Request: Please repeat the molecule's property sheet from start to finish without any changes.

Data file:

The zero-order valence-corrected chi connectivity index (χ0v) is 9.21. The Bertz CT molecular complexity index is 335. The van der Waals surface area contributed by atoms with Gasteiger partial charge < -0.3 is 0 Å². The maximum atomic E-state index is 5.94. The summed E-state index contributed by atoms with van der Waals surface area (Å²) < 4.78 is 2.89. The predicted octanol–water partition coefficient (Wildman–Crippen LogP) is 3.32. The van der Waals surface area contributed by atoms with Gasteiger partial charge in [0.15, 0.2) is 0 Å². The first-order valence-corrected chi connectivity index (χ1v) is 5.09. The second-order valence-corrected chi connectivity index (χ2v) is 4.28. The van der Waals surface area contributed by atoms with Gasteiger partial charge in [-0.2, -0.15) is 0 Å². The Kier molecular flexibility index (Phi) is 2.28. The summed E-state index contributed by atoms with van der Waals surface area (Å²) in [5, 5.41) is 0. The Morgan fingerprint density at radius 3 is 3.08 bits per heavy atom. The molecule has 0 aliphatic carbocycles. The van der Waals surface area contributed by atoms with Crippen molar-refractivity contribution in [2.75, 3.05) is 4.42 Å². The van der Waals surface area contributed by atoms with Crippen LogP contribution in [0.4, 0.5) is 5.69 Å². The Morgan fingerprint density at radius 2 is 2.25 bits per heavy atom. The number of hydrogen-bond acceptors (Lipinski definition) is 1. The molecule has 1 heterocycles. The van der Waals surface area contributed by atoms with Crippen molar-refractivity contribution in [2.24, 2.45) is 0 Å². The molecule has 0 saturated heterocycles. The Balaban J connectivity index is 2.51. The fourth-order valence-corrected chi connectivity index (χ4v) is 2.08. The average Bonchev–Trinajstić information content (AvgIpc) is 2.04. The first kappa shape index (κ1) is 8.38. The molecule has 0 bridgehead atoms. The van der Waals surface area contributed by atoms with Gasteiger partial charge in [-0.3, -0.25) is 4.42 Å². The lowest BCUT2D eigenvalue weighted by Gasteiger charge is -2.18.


The zero-order valence-corrected chi connectivity index (χ0v) is 9.21. The Bertz CT molecular complexity index is 335. The van der Waals surface area contributed by atoms with Gasteiger partial charge < -0.3 is 0 Å². The maximum atomic E-state index is 5.94. The summed E-state index contributed by atoms with van der Waals surface area (Å²) < 4.78 is 2.89. The predicted octanol–water partition coefficient (Wildman–Crippen LogP) is 3.32. The van der Waals surface area contributed by atoms with Gasteiger partial charge in [0.15, 0.2) is 0 Å². The first-order valence-corrected chi connectivity index (χ1v) is 5.09. The second-order valence-corrected chi connectivity index (χ2v) is 4.28. The van der Waals surface area contributed by atoms with Gasteiger partial charge in [-0.2, -0.15) is 0 Å². The Kier molecular flexibility index (Phi) is 2.28. The summed E-state index contributed by atoms with van der Waals surface area (Å²) in [5, 5.41) is 0. The Morgan fingerprint density at radius 3 is 3.08 bits per heavy atom. The molecule has 0 aliphatic carbocycles. The van der Waals surface area contributed by atoms with Crippen molar-refractivity contribution in [2.75, 3.05) is 4.42 Å². The van der Waals surface area contributed by atoms with Crippen LogP contribution in [0.4, 0.5) is 5.69 Å². The Morgan fingerprint density at radius 2 is 2.25 bits per heavy atom. The number of hydrogen-bond acceptors (Lipinski definition) is 1. The molecule has 1 heterocycles. The van der Waals surface area contributed by atoms with Crippen molar-refractivity contribution in [2.24, 2.45) is 0 Å². The molecule has 0 saturated heterocycles. The Balaban J connectivity index is 2.51. The fourth-order valence-corrected chi connectivity index (χ4v) is 2.08. The average Bonchev–Trinajstić information content (AvgIpc) is 2.04. The first kappa shape index (κ1) is 8.38. The molecule has 0 bridgehead atoms. The van der Waals surface area contributed by atoms with Gasteiger partial charge in [-0.3, -0.25) is 4.42 Å². The lowest BCUT2D eigenvalue weighted by Gasteiger charge is -2.18.